The decision undertaken by British voters to leave the European Union will soon produce effects very different from those that appear today. In the near future, this decision will have a greater impact on the political and cultural identity of the European Union, than it will on the Euro economy. I am not sure yet whether we will be able to say the same regarding the British economy.

In my opinion, the reason is simple and powerful at the same time. The project of European integration is built on the following assumption: fostering economic integration is quintessential to increasing political integration. The main pillar for the advancement of economic integration is the monetary union. Countries, like the United Kingdom, that stated their determination not to become part of the monetary union, have foregone their right to be a major player in the path towards increasingly stronger economic and political integration across European Countries.

Obviously this British decision took place well before the referendum and it has always been, in my opinion, the most important limit to the influence of Britain on European institutions. This influence, whenever it was felt beyond national interest, was always exerted to steer the EU in the direction of an open society. Although lately the British push in this direction has wavered, the outcome of the referendum may weaken the European commitment towards this open society. This is the major risk of the British Referendum. It is a risk that the European Socialists and Democrats, more than anyone else, have to erase: it concerns fear, and fear destroys the protection of solidarity and cooperation.

The European challenge is thus clear: to make this failure – Brexit – “the opportunity more intelligently to begin again”, to paraphrase Henry Ford. To do this, European integration has to respond to two demands. Firstly, how can we make European institutions and governments more effective in responding to the different systemic challenges, as soon as they arise? Secondly, how can we make sure that, whatever response is undertaken, there is a strong sense of political ownership spread across European citizens, and not just European governments?

The answer to both questions depends on our ability to enhance coordination and cooperation between European governments that belong to the Euro Zone. We seem to forget that the adoption of the Euro sparked an irreversible political progress. There is no point in questioning the consistency and adequacy of the process that led us here. We lack time and we have to present prompt European responses to the systemic challenges. If we look at the management of the financial crisis of 2008-09 that led to the economic crisis of 2011, Europe did not lack ideas, it lacked resolution and coordination. European institutions and national governments alike ended up adopting effective responses to the calls of the crisis. From quantitative easing to a vast array of structural reforms, many of which are still in progress, the problem has never been the nature of our measures but rather the timing. The delay of these responses ended up reducing their effectiveness, postponed the economic recovery and hampered job creation. Lack of jobs is a failure of the European promise.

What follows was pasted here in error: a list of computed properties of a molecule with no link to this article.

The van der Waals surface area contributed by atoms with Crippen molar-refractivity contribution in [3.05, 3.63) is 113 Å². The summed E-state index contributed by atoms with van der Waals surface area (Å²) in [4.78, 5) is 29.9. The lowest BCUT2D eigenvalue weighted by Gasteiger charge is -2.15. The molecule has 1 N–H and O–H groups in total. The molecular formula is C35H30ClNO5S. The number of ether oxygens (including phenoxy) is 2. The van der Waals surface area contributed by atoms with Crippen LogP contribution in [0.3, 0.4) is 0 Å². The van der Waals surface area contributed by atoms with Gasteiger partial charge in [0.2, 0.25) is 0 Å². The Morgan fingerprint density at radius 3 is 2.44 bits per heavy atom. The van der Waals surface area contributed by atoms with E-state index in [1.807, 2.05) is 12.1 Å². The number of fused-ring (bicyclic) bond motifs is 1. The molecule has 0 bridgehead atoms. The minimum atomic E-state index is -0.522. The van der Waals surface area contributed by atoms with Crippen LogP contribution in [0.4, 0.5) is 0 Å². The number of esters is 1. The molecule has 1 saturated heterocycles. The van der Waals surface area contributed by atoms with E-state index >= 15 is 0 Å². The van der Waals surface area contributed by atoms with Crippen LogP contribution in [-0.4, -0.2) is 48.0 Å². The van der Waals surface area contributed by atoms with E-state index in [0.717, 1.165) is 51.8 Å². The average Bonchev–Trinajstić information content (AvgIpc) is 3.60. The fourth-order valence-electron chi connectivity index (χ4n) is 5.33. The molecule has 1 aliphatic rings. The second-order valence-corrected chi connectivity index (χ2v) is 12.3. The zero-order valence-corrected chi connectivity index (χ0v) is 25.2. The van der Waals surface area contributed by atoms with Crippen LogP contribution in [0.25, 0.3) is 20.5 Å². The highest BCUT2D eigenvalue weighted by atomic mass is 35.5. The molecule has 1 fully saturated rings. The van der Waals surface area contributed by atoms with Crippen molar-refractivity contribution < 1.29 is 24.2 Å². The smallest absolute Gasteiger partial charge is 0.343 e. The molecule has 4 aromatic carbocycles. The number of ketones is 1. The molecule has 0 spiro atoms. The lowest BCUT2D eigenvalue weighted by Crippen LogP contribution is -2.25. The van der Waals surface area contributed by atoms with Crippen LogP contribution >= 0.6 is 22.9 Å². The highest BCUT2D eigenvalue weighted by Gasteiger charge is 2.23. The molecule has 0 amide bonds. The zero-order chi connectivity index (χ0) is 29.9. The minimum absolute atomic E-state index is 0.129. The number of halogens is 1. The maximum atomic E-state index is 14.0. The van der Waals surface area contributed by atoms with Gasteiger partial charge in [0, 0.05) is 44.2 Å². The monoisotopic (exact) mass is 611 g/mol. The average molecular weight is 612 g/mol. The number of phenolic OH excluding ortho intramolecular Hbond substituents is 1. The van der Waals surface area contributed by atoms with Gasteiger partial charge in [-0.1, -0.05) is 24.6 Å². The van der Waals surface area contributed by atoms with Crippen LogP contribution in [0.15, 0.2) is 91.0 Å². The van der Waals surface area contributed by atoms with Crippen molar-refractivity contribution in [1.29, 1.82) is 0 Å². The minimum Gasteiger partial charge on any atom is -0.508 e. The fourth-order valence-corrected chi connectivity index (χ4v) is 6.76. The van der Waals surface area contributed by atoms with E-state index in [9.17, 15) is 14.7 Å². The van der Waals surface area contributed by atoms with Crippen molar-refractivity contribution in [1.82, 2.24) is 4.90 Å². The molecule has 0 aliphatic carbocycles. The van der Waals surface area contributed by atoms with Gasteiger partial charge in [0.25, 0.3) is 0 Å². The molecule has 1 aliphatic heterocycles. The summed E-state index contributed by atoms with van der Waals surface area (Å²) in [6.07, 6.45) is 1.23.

Some Europeans respond to the shortcomings highlighted above by a rule-based approach. Rules, after all, are a coordination device and, if quick coordination is missing, this approach could foster prompter responses. There is certainly some consistency in this perspective, but there is major drawback if we look at the origins of the European rule system.

The rule system that we have designed and approved within the European Union has been thought to manage the process of integration during tranquil times. It is not well equipped to face deep shock with systemic impact. At such a time, a rigid application of pre-established rules may be detrimental to the objective of the enhanced coordination necessary for an effective policy response.

The volatility triggered by Brexit is providing an additional, and possibly final, opportunity to revert the involution of European politics. We should never forget that the early promise of the European Union was not only peace. It was peace as the premise for prosperity. We had guaranteed peace and prosperity until the technological transformation begun in the late 90s. That transformation has challenged the basis of the European socio-economic model. The economic crisis has only reminded us that we were faltering in front of this challenge. Let us take the opportunity of the British Referendum as the last warning to overcome the shortcomings of an uncertain European integration.